Understanding the major causes of floods in India

Floods in India stem from a multitude of factors, including heavy rainfall, cyclones, inadequate drainage, siltation, poor agricultural practices, deforestation, and dam failures, causing widespread devastation and posing significant risks to communities and ecosystems alike. Let us take a look at the major causes of floods in India.

A flood occurs when there is an excess of water on land, often due to factors such as heavy rainfall or other natural calamities. In such instances, rivers may receive more water than they can contain within their normal boundaries, causing the water to spill over onto adjacent dry land areas. Let us look at the various factors that cause floods in depth.

Major causes of floods in India



Meteorological Factors

1. Heavy Rainfall: Monsoon season in India typically spans from mid-July to the end of September, bringing heavy rainfall that fills dams. When the accumulated water surpasses storage capacity, flooding occurs. Regions prone to rainfall-induced floods include the sub-Himalayan plains of West Bengal, the Indo-Gangetic plains, the Western Ghats’ west coast, and Assam.

2. Cloud Burst: Intense precipitation within a short timeframe, often accompanied by hail and storms, can trigger cloud bursts. These events primarily occur on mountain slopes, with water flowing downhill to the plains, causing floods.

3. Cyclones: Cyclones form in low-pressure areas where winds circulate inwardly, often accompanied by severe storms. Eastern coastal states like Tamil Nadu, West Bengal, Odisha, and Andhra Pradesh are particularly susceptible to cyclonic floods.

4. Global Warming: High global temperatures have triggered the melting of glaciers and ice sheets, resulting in a rise in sea levels. This phenomenon poses a heightened risk of flooding to coastal regions worldwide. Specifically, the melting of Himalayan glaciers due to rising temperatures has led to an increase in sea levels, exacerbating the flooding risk in surrounding areas. As sea levels continue to rise, coastal communities face greater vulnerability to inundation and coastal erosion, highlighting the urgent need for comprehensive measures to mitigate the impacts of climate change on coastal regions.

5. Earthquakes and Landslides: Tectonic plate shifts can alter surface water volume and course, posing flood risks. Landslides also elevate river sediment levels, increasing the risk of flooding.

Physical Factors

1. Inadequate Drainage Management: Numerous cities across India are equipped with outdated or inadequate drainage systems, incapable of coping with heavy rainfall. Consequently, this inadequacy leads to waterlogging and eventual flooding. When drainage systems are poorly designed, they fail to effectively manage excess water during intense rainfall events, resulting in the accumulation of water and subsequent flooding. This not only disrupts daily life and infrastructure but also poses significant risks to public safety and health.

2. Catchment Area: The catchment area, which includes lakes or reservoirs from where rainfall water drains into rivers, can contribute to flooding. During monsoon seasons, if the amount of water exceeds the capacity of the catchment area, flooding can occur.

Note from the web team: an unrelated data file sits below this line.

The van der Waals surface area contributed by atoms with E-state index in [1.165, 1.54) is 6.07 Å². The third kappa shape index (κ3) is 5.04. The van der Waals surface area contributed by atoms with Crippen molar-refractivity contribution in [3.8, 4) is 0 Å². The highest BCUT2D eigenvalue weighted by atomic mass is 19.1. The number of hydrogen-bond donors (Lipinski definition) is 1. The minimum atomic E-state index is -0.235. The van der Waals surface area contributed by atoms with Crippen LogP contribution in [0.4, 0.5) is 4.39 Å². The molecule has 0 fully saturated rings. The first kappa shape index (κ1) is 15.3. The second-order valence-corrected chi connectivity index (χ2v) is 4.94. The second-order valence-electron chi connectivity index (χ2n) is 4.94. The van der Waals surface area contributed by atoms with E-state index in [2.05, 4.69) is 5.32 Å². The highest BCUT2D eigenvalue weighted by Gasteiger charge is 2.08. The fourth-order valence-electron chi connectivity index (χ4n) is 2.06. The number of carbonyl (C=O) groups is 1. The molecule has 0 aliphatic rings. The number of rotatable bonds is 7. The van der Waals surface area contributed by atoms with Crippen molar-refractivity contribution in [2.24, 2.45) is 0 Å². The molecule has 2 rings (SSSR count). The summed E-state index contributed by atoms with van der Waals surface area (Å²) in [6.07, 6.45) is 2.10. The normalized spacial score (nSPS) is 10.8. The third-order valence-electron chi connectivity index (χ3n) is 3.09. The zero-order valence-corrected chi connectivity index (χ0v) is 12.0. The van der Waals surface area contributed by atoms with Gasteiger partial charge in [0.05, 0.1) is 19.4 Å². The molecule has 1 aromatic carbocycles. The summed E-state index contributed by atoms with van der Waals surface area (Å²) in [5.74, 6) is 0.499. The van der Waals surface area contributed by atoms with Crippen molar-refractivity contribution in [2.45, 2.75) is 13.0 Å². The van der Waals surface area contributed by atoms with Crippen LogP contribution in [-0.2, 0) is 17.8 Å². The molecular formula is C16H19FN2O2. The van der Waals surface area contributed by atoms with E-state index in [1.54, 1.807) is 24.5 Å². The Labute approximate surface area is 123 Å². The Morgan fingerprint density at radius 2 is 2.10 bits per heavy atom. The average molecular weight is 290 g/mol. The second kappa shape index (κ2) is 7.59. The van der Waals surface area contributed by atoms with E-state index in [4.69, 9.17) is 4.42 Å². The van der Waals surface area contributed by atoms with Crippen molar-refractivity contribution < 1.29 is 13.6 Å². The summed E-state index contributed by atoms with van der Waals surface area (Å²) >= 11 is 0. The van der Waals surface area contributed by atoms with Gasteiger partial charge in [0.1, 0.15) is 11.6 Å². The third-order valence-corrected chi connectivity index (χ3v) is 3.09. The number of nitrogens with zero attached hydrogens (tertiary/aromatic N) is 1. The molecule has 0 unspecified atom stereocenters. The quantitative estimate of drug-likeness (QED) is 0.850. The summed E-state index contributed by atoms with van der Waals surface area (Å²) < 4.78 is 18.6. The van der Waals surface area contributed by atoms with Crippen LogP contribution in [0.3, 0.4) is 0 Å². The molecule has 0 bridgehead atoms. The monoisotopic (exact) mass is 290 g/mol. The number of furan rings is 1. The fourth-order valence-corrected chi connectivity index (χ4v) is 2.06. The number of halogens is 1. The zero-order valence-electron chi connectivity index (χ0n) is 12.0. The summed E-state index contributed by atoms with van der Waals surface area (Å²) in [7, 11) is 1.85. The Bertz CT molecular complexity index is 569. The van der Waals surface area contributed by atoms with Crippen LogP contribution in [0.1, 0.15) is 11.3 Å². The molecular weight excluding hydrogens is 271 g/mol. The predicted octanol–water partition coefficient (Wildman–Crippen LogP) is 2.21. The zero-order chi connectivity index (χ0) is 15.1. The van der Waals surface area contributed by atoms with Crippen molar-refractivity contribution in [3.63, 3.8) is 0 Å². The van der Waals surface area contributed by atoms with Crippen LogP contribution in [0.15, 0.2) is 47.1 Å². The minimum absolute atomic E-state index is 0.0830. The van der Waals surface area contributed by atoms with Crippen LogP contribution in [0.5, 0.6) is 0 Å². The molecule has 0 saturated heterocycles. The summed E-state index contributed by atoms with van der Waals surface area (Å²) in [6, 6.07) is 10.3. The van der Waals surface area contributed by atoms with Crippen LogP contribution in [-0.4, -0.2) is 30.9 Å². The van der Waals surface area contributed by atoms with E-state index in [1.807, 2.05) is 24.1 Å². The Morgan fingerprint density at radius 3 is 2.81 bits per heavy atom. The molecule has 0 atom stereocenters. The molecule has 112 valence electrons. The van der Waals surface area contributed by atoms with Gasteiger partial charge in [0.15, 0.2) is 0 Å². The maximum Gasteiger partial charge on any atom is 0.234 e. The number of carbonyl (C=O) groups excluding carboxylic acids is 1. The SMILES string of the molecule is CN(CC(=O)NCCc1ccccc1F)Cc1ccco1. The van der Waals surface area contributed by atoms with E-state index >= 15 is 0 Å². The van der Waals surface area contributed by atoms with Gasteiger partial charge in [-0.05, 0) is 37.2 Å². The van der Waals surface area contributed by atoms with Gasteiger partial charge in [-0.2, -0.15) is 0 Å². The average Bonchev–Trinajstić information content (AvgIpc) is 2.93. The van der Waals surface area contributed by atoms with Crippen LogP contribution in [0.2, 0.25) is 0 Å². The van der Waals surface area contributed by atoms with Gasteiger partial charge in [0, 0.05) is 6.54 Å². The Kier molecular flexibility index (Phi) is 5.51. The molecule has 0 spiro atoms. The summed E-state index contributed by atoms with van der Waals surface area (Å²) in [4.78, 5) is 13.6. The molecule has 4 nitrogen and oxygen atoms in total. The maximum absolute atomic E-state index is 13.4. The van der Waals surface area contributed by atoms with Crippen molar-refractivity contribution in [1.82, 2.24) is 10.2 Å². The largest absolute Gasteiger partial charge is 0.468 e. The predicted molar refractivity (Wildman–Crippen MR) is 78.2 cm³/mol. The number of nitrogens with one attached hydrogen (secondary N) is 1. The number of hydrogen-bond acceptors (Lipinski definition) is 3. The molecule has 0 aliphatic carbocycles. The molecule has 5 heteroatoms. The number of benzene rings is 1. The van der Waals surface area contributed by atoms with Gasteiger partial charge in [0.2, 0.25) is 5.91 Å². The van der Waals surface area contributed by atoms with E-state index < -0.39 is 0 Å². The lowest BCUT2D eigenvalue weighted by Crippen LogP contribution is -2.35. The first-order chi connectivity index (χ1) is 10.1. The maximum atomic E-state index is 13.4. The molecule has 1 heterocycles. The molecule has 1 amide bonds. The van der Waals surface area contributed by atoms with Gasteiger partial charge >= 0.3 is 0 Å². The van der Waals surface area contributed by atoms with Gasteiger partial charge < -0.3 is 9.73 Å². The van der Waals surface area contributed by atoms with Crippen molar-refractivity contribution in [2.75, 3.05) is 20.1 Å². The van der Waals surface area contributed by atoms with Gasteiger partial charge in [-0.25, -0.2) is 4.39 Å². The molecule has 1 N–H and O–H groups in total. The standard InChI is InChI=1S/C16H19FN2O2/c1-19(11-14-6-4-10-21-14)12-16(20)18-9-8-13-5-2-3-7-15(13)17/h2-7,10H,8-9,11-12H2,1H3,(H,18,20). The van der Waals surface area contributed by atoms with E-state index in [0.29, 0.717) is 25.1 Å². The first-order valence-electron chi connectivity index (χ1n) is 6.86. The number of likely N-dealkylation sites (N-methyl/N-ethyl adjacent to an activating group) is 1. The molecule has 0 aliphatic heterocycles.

Human Factors

1. Siltation: Siltation is a form of water pollution resulting from the accumulation of terrestrial clastic material, primarily consisting of silt or clay particles. This phenomenon involves both the heightened presence of suspended sediments in water and the buildup of fine sediments on surfaces like riverbeds, which is considered undesirable.

Siltation occurs when silt and sediments accumulate in riverbeds, disrupting the natural flow of rivers and contributing to flooding.

2. Poor Agricultural Practices: Certain upland farmers contribute to soil and water runoff into rivers by leaving fields bare and compacting the land through cattle grazing and heavy machinery use. When agricultural waste is not managed properly or disposed of in rivers, it can exacerbate flooding risks. This occurs when excess water-carrying soil and debris flows into rivers, potentially leading to increased water levels and flooding downstream. In essence, inadequate agricultural practices can directly impact the hydrological cycle, disrupting natural water flow patterns and increasing the likelihood of floods.

3. Deforestation: Deforestation significantly increases the risk of flooding by removing trees that absorb water and stabilize soil. Without trees, more water runs off into rivers during heavy rainfall, exacerbating flood potential. As tree populations decline, there is a buildup of carbon dioxide in the atmosphere. Elevated levels of carbon dioxide act as a greenhouse gas, trapping heat from the sun and leading to a rise in temperatures. Consequently, increased rainfall leads to water accumulation on the Earth’s surface, contributing to the occurrence of floods

4. Dam Failures: Dams, while constructed to store water and regulate flow, can fail due to wear and tear or collapse under extreme conditions. Additionally, the release of water from dams during prolonged heavy rainfall can contribute to flooding. Throughout history, numerous instances of dam failures have resulted in extensive property damage as floodwaters inundate infrastructure. Furthermore, ecosystems and habitats suffer destruction from flooding. Additionally, dam failures have claimed thousands of lives over the years.

Addressing these multifaceted challenges requires comprehensive measures, including improved infrastructure, sustainable land use practices, and effective disaster management strategies. By addressing these factors holistically, India can mitigate the impacts of floods and enhance resilience to future extreme weather events.

This article has been modified using Artificial Intelligence (AI) tools.